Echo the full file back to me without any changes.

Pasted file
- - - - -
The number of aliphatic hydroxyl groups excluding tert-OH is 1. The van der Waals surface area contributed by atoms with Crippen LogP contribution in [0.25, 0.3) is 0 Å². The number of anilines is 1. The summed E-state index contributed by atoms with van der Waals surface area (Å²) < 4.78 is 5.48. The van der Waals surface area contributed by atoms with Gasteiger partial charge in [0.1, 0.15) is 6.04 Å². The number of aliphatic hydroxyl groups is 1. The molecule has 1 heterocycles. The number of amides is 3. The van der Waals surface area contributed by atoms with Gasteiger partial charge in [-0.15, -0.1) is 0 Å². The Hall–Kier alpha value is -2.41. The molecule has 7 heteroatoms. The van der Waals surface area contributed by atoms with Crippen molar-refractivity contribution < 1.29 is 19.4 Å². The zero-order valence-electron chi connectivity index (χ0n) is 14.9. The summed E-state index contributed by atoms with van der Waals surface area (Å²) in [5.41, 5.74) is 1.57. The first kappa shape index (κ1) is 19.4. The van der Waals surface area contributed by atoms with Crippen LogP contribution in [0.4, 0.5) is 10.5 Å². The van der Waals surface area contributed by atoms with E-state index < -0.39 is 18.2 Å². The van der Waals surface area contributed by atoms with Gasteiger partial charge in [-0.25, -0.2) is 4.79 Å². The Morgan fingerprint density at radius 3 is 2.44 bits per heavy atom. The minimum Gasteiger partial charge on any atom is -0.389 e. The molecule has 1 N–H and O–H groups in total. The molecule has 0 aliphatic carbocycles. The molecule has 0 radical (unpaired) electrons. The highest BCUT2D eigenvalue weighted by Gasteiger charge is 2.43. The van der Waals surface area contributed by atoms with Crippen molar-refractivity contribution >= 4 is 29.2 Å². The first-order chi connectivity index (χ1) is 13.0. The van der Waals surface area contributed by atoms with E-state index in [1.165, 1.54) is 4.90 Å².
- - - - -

The number of aliphatic hydroxyl groups excluding tert-OH is 1. The van der Waals surface area contributed by atoms with Crippen LogP contribution in [0.25, 0.3) is 0 Å². The number of anilines is 1. The summed E-state index contributed by atoms with van der Waals surface area (Å²) < 4.78 is 5.48. The van der Waals surface area contributed by atoms with Gasteiger partial charge in [0.1, 0.15) is 6.04 Å². The number of aliphatic hydroxyl groups is 1. The molecule has 1 heterocycles. The number of amides is 3. The van der Waals surface area contributed by atoms with Gasteiger partial charge in [-0.15, -0.1) is 0 Å². The Hall–Kier alpha value is -2.41. The molecule has 7 heteroatoms. The van der Waals surface area contributed by atoms with Crippen molar-refractivity contribution < 1.29 is 19.4 Å². The zero-order valence-electron chi connectivity index (χ0n) is 14.9. The summed E-state index contributed by atoms with van der Waals surface area (Å²) in [5.41, 5.74) is 1.57. The first kappa shape index (κ1) is 19.4. The van der Waals surface area contributed by atoms with Crippen LogP contribution in [0.4, 0.5) is 10.5 Å². The van der Waals surface area contributed by atoms with E-state index < -0.39 is 18.2 Å². The van der Waals surface area contributed by atoms with Gasteiger partial charge in [-0.25, -0.2) is 4.79 Å². The Morgan fingerprint density at radius 3 is 2.44 bits per heavy atom. The minimum Gasteiger partial charge on any atom is -0.389 e. The molecule has 1 N–H and O–H groups in total. The molecule has 0 aliphatic carbocycles. The molecule has 0 radical (unpaired) electrons. The highest BCUT2D eigenvalue weighted by Gasteiger charge is 2.43. The van der Waals surface area contributed by atoms with Crippen molar-refractivity contribution >= 4 is 29.2 Å². The first-order chi connectivity index (χ1) is 13.0. The van der Waals surface area contributed by atoms with E-state index in [1.165, 1.54) is 4.90 Å².